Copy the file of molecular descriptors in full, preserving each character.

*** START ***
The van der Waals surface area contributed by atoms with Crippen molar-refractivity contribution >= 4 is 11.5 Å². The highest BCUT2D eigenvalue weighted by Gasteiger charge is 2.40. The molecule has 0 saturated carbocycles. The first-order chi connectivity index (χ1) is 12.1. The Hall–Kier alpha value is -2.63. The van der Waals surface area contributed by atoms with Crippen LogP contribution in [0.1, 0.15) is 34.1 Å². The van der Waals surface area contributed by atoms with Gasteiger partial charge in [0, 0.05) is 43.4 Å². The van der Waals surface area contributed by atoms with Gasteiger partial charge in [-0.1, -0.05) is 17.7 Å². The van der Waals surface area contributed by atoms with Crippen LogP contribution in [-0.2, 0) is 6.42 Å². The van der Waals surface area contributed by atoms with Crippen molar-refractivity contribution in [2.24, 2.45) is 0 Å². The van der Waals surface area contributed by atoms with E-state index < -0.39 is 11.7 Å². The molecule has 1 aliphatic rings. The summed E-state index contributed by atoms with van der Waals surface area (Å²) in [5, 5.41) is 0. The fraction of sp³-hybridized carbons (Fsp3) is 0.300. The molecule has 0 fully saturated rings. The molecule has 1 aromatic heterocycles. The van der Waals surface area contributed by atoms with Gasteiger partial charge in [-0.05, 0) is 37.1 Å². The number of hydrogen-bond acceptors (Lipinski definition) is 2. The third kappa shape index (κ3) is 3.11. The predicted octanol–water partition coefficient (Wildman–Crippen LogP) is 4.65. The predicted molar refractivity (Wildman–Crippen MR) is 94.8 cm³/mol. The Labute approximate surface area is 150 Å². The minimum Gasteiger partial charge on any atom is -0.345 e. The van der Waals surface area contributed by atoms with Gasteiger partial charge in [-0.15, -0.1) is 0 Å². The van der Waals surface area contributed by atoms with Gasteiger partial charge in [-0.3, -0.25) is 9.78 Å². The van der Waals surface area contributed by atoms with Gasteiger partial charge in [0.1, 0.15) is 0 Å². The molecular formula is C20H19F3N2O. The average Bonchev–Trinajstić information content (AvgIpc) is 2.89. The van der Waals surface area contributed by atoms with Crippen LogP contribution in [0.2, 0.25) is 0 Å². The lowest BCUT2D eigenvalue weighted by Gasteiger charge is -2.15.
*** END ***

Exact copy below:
The van der Waals surface area contributed by atoms with Crippen molar-refractivity contribution >= 4 is 11.5 Å². The highest BCUT2D eigenvalue weighted by Gasteiger charge is 2.40. The molecule has 0 saturated carbocycles. The first-order chi connectivity index (χ1) is 12.1. The Hall–Kier alpha value is -2.63. The van der Waals surface area contributed by atoms with Crippen LogP contribution in [0.1, 0.15) is 34.1 Å². The van der Waals surface area contributed by atoms with Gasteiger partial charge in [0, 0.05) is 43.4 Å². The van der Waals surface area contributed by atoms with Gasteiger partial charge in [-0.1, -0.05) is 17.7 Å². The van der Waals surface area contributed by atoms with Crippen LogP contribution in [-0.2, 0) is 6.42 Å². The van der Waals surface area contributed by atoms with Crippen molar-refractivity contribution in [2.24, 2.45) is 0 Å². The van der Waals surface area contributed by atoms with E-state index < -0.39 is 11.7 Å². The molecule has 1 aliphatic rings. The summed E-state index contributed by atoms with van der Waals surface area (Å²) in [5, 5.41) is 0. The fraction of sp³-hybridized carbons (Fsp3) is 0.300. The molecule has 0 fully saturated rings. The molecule has 1 aromatic heterocycles. The van der Waals surface area contributed by atoms with Gasteiger partial charge in [-0.05, 0) is 37.1 Å². The number of hydrogen-bond acceptors (Lipinski definition) is 2. The third kappa shape index (κ3) is 3.11. The predicted octanol–water partition coefficient (Wildman–Crippen LogP) is 4.65. The predicted molar refractivity (Wildman–Crippen MR) is 94.8 cm³/mol. The Labute approximate surface area is 150 Å². The minimum Gasteiger partial charge on any atom is -0.345 e. The van der Waals surface area contributed by atoms with Gasteiger partial charge in [-0.15, -0.1) is 0 Å². The van der Waals surface area contributed by atoms with Gasteiger partial charge in [-0.3, -0.25) is 9.78 Å². The van der Waals surface area contributed by atoms with Gasteiger partial charge in [0.1, 0.15) is 0 Å². The molecular formula is C20H19F3N2O. The average Bonchev–Trinajstić information content (AvgIpc) is 2.89. The van der Waals surface area contributed by atoms with Crippen LogP contribution in [0.2, 0.25) is 0 Å². The lowest BCUT2D eigenvalue weighted by Gasteiger charge is -2.15.